Charise Naifeh is the Principal of Happy Law Mom, where she helps lawyer moms create the legal practice of their dreams. It seems like motherhood and successful legal careers are incompatible. In fact, the reason women are leaving the law in droves is because of issues happening at home and in the workplace that are very solvable. When these problems are solved, moms no longer to have to leave the law to get enough sleep. It also leads to career success: getting the clients, cases, and promotions that they want.
Charise describes her path to founding her company: “After learning some key skills (that they don’t teach in law school), my life began to get easier and I felt much happier and more empowered both at work and at home. I took control of my career in a new way. I got clear about what I wanted for my future. My home life improved dramatically, as I developed skills that I needed to manage motherhood as a lawyer. I shared what I was learning with others, and they saw dramatic improvements in their lives and careers, too. Happiness was no longer something we were striving for. We were already living it.”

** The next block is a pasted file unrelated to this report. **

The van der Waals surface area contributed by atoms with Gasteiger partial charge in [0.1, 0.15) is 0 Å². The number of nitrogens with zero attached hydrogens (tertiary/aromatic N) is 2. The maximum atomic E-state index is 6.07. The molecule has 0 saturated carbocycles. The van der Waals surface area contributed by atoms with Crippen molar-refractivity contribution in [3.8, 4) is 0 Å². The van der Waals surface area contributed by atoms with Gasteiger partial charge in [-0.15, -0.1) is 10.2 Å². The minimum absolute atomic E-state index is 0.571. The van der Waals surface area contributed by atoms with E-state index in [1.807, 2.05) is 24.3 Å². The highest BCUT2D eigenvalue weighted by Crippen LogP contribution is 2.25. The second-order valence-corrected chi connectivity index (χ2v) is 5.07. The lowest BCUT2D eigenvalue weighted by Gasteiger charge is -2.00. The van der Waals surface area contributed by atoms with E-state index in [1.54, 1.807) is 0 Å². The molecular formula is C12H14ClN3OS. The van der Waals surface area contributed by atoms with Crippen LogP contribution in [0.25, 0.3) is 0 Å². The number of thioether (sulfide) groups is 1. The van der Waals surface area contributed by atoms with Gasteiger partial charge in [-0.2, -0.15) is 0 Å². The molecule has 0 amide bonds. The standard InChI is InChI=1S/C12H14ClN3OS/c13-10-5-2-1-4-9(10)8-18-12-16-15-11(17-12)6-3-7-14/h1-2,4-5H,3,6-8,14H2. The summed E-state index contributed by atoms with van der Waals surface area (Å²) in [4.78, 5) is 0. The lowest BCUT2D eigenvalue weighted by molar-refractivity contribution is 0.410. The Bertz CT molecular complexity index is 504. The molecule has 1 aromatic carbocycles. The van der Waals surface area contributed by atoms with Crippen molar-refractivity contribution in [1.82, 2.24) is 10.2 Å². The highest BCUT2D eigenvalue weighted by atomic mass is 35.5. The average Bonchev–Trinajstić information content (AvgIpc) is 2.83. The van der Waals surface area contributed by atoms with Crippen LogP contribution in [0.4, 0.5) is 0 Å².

When did you join the WBA?
Why did you join the Women’s Bar Association?
I joined the WBA because I am interested in the work of any committee that is wrestling with the problems of female lawyers who are struggling or leaving the law. These are the problems that I solve in my work.
In what committees/forums have you been involved?
I serve on the Working Parents Committee, helping lawyer moms succeed in law without being crushed by motherhood.
What benefits do you get from being a part of the WBA and why do you think others should join?
We all enjoy the connection and friendships with an amazing group of lawyers, but I’m here to make sure lawyer moms get both career success AND quality of life.
How has being a parent enhanced your career?
The moment I had my first baby, my brain abandoned the practice of law, and I had to learn how to get it back. Now I’m a much more powerful, precise thinker than I was before.
You can have a baby, or two or three, and be an effective lawyer, but you need skills other lawyers often don’t have to make it work.
What words of advice do you have for women new to the profession?
At several points during my career, I got stuck in a rut and turned to others for help. Well-intentioned as they were, they couldn’t see a viable solution to my dilemmas. Their advice was limited to making the best of the status quo.
What I now know is this: if you truly want something, you can have it. Think carefully and critically about any advice stating otherwise.
What is the best advice you have received?
Don’t stay stuck. You don’t have to know the exact path at the outset. If you’re not delighted with your current situation, do something about it. It can and should be fixed.